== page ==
The Tasche were the elections of the Elders and the Gonfaloniere, the highest authorities of the Republic. Due to the short period of the proxies, it was decided to focus the election of the collegies, needed to fulfill the set two-month period, in a single round of voting. The Tasche were hold every two or three years. The electoral unit was made of 64 people: the Elders who were still in charge, the Council “dei Trentasei” and 18 citizens of Lucca, nominated by the Elders themselves. Men younger than 22, apostates, illegitimate sons, doctors in medical science and laws and those who suffered a bankruptcy weren't eligible. The voting system was a bit complex, but it allowed to assemble the collegies, composed of a Gonfaloniere and nine Elders, whose names, transcribed on pieces of scrolls, were inserted in silver balls and guarded in a case (the Tasca) stored in the Trapea. Then, the college that had to take charge, was drawn from it every two months. In the 18th century the voting occurred for three consecutive days and it was preceded by a solemn public ceremony, in wich an historical-political song was played. In the Council lougne, conveniently adorned with drapes, furniture and pictures with the Republic emblems, the highest authorities entered with the Palazzo's family. The song's librettos were shared while the choir sang a symphony. Then the first part of the song was played, followed by a young man's political speech, to finish with the second part of the song. When the audience was gone, the electors went to their rooms, where the long voting procedures started.
The Palatine Musical Choir
It was instituted in 1372 to accompany the Gonfaloniere's parade. The “Musica lucanis comunis”, in the end of the 14th century, was composed by five trumpets, a deep trumpet, two timpanists and four tabors, all salaried monthly with three gold florins. Paolo Guinigi didn't change its structure, made of sharp timbre instruments that were appropriate to play outside. In 1490 six cantors were appointed. They probably were students of the british polyphonist John Hothby, who lived in Lucca for 18 years. The instrumental group, guided by Nicolao Dorati since 1543, acquired a more modern appearance: only one person in charge, five trumpets and from five to nine cantors and instrumentalist. They had to play at the parades, at the Elder's lunch, during the most important religious functions, at the Tasche, for the citizens and every night under the loggias of the Podestà's Palace in Piazza San Michele. The band became a way for exchange of diplomatic courtesies. In 1585 the Elders sent their musicians to the marriage between the Duke Carlo Emanuele of Savoia and Caterina, Filippo II's daughter. In 1607 the Duke of Savoia requested the Choir again. In the XVII century string instrument players were added to the group. In the end of the 18th century, the Choir reached its peak under the guide of Giacomo Puccini senior. In this period he had more than twenty instrumentalists and cantors playing around 600 performances in a year. This institution's longevity justifies the fact that Lucca gave birth to a lot of great musicians like Cristoforo Malvezzi, Gioseffo Guami, Francesco Saverio Gemignani, Luigi Boccherini and others directly involved in the Palazzo's musical activities. The Republic's musical Choir was abolished in 1806 by the Baciocchi family.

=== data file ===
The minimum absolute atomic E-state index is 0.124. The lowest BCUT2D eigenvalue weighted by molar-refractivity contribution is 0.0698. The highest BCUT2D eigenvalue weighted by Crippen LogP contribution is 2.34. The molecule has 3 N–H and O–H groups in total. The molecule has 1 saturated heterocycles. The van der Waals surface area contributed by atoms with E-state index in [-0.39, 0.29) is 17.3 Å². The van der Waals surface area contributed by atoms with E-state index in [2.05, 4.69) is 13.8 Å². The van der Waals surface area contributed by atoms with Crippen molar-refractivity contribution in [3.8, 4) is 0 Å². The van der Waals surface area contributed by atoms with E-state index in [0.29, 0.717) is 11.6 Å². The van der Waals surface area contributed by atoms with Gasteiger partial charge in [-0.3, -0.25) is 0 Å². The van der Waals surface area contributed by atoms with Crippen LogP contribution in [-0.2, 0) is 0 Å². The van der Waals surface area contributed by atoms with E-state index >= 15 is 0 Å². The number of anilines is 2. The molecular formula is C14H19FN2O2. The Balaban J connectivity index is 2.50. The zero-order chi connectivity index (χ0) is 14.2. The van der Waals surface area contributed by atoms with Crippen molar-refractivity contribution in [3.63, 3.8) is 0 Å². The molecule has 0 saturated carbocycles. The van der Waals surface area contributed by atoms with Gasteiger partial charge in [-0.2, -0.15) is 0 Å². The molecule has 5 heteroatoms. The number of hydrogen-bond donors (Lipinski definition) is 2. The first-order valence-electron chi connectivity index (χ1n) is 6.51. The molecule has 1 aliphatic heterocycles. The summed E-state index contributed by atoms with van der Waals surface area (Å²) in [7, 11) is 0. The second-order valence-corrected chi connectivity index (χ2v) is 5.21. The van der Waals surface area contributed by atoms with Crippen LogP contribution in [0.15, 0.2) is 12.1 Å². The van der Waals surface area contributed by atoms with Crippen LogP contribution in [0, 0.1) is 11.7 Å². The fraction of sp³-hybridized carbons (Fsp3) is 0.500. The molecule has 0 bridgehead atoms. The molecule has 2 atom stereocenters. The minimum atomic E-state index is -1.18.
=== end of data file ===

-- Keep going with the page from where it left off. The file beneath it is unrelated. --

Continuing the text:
Some of the musical pieces, written for commemotative events at Palazzo Ducale are:
- John Hothby (1410c. - 1487) “Diva Panthera”;
- Francesco Guami (Master of the Choir from 1598 to 1602) “Ricercar XIII”;
- Luigi Boccherini (cello player for the Choir from 1764 to 1779) “La confederazione dei Sabini con Roma”, for the first day of Le Tasche in 1765;
- G. Puccini senior (Master of the Choir) “Kirie” and “Messa a quattro voci con violini a beneplacido”, written for the Elders;
The Swiss Guard
After the Straccioni riots in 1532, the General Council decided to found a guard to guarantee the magistrate's safety in the Palazzo. The first Palazzo's guard was composed of the earldome's people, italians from non-adjacent countries, young nobles and gunmen banned from their cities for political or of honour reasons. In 1653 the General Council dissolved the unit because of some bloodsheds and it reformed it with swiss catholic soldiers and officials from the Lucerna canton. The Swiss Guard was composed of seventy units characterized by a blue uniform. It was located in the southern side of the courtyard and it loyally served the Republic up to the 30th of April in 1806, when Elisa Baciocchi declared its abolishment.
The Elders' apartments